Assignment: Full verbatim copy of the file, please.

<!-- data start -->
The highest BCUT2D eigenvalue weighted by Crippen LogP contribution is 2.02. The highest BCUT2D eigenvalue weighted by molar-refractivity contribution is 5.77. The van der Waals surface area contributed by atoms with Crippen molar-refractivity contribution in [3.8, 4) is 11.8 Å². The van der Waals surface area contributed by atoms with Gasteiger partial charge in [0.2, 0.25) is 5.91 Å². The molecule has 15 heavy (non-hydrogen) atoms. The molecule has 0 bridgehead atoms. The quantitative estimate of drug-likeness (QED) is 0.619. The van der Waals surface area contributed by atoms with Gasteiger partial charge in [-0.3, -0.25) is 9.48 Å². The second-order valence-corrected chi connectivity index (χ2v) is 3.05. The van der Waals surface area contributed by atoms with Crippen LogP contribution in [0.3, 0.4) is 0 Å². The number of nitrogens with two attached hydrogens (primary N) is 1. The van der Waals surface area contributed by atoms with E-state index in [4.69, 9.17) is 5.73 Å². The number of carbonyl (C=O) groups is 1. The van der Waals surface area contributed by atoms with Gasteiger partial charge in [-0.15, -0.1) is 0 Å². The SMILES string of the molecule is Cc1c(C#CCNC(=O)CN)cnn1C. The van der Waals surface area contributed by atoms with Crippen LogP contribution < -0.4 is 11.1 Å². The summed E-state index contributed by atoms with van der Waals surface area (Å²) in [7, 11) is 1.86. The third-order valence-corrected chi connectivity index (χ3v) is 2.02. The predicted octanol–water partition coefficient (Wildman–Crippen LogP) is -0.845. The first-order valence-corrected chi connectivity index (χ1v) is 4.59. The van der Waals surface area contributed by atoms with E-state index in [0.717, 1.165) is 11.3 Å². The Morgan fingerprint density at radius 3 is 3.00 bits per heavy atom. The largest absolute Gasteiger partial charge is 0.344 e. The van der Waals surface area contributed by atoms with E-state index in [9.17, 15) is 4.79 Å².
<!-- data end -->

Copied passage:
The highest BCUT2D eigenvalue weighted by Crippen LogP contribution is 2.02. The highest BCUT2D eigenvalue weighted by molar-refractivity contribution is 5.77. The van der Waals surface area contributed by atoms with Crippen molar-refractivity contribution in [3.8, 4) is 11.8 Å². The van der Waals surface area contributed by atoms with Gasteiger partial charge in [0.2, 0.25) is 5.91 Å². The molecule has 15 heavy (non-hydrogen) atoms. The molecule has 0 bridgehead atoms. The quantitative estimate of drug-likeness (QED) is 0.619. The van der Waals surface area contributed by atoms with Gasteiger partial charge in [-0.3, -0.25) is 9.48 Å². The second-order valence-corrected chi connectivity index (χ2v) is 3.05. The van der Waals surface area contributed by atoms with Crippen LogP contribution in [0.3, 0.4) is 0 Å². The number of nitrogens with two attached hydrogens (primary N) is 1. The van der Waals surface area contributed by atoms with E-state index in [4.69, 9.17) is 5.73 Å². The number of carbonyl (C=O) groups is 1. The van der Waals surface area contributed by atoms with Gasteiger partial charge in [-0.15, -0.1) is 0 Å². The SMILES string of the molecule is Cc1c(C#CCNC(=O)CN)cnn1C. The van der Waals surface area contributed by atoms with Crippen LogP contribution < -0.4 is 11.1 Å². The summed E-state index contributed by atoms with van der Waals surface area (Å²) in [7, 11) is 1.86. The third-order valence-corrected chi connectivity index (χ3v) is 2.02. The predicted octanol–water partition coefficient (Wildman–Crippen LogP) is -0.845. The first-order valence-corrected chi connectivity index (χ1v) is 4.59. The van der Waals surface area contributed by atoms with E-state index in [0.717, 1.165) is 11.3 Å². The Morgan fingerprint density at radius 3 is 3.00 bits per heavy atom. The largest absolute Gasteiger partial charge is 0.344 e. The van der Waals surface area contributed by atoms with E-state index in [9.17, 15) is 4.79 Å².